As 26 European foreign ministers representing the Union's present and future members gathered to launch the negotiations, Greek Cypriots were in celebratory mood.
Bouzouki music wafted out of a Cypriot marquee in front of EU headquarters while the members of the public queued for samples of "Cypriot delight" and "Aphrodite" wine from the island's Paphos region.
But in the Turkish capital, Ankara, the move to bestow EU member-in-waiting status on Cyprus was greeted as a provocation which will cement the partition of the island and increase the threat of military conflict. Furious at being sidelined in its own EU membership bid, Turkey has warned that it will complete the annexation of northern Cyprus; the Turkish Cypriots have pulled out of UN-sponsored peace talks in protest. Voicing the anger of a nation which has not been put on the same footing as Romania, or Slovakia, Turkey's Foreign Minister, Ismail Cem, said: "The fact that the EU is treating the Greek-Cypriot administration as the representative of the whole island constitutes the first step towards escalation in the eastern Mediterranean which could be very dangerous."
In menacing terms Mr Cem added: "No one should be in any doubt about the fact that military agreements exist between us (Turkey and northern Cyprus) parallel to those between Greece and the Greek-Cypriot administration. Our enemies as well as our friends should be aware of this."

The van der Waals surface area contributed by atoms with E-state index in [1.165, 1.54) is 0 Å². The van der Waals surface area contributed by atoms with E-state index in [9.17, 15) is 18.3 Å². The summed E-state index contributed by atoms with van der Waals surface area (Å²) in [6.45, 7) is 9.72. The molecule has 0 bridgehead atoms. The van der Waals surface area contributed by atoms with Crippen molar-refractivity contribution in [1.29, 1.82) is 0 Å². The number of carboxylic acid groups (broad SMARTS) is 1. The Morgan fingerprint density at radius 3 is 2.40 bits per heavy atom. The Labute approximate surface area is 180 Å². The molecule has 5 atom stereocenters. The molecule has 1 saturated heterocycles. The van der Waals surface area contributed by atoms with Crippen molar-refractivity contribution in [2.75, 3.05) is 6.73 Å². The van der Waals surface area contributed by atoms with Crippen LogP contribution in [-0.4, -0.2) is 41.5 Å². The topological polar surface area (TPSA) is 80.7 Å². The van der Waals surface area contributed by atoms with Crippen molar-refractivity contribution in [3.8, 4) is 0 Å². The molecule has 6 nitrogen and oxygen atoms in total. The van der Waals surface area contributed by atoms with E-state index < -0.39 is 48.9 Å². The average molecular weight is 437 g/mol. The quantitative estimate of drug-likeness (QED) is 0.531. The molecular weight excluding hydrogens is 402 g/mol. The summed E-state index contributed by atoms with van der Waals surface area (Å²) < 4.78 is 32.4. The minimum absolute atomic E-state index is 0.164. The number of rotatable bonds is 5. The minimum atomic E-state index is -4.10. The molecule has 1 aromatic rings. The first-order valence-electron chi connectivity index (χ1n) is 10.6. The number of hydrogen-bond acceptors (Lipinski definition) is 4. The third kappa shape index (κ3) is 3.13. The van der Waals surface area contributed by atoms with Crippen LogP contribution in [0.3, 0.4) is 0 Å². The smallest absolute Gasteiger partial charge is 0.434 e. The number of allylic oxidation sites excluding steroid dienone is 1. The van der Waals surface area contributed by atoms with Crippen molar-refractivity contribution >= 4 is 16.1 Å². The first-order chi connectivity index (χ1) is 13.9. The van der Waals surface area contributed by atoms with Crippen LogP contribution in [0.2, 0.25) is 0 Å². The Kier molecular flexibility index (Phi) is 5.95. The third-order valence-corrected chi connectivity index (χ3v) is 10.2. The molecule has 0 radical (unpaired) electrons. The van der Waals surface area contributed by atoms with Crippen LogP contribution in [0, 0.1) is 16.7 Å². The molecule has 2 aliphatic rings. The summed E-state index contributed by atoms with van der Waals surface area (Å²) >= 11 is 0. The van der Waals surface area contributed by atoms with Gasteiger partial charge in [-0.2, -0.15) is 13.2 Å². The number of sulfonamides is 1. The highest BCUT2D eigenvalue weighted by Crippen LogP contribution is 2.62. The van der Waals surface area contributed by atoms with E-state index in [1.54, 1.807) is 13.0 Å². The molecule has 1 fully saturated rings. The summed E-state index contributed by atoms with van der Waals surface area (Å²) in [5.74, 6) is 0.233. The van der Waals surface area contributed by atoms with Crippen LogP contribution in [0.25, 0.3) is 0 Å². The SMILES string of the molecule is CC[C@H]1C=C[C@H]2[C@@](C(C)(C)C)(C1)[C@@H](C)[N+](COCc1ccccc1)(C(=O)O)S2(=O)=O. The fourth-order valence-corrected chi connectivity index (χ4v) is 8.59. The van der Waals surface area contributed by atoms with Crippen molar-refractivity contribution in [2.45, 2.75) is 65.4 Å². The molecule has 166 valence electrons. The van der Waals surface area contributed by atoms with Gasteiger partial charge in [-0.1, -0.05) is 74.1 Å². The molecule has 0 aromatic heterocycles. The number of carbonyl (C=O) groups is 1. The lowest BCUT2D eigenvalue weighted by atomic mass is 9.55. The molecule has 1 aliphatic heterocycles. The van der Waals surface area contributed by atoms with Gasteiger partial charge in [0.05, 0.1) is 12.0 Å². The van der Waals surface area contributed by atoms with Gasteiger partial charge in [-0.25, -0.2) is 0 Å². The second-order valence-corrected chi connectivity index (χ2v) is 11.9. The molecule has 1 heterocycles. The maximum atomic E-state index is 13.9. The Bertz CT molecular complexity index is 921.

In Brussels the British EU presidency said the offer of places for Turkish- Cypriot representatives in Nicosia's negotiating team remained open. And Cypriot negotiators, who begin detailed talks with a special EU expansion task force today, denied intending a provocation.
"We cannot under any circumstances accept that opening EU negotiations is an aggravation. This will benefit all of Cyprus," said Giorgos Vassiliou, the chief negotiator.
The crisis over Cyprus may overshadow negotiations for the five most advanced Central and Eastern European states which begin in detail today.
Negotiators from Poland, Hungary, the Czech Republic, Estonia and Slovenia will be given full details of the demands they must comply with to be admitted early in the next century.
Robin Cook, the Foreign Secretary, chairing the two-day launch, said the meeting was a milestone. "We are finally overcoming the cruel and unnatural division of our continent" he said.Reuse content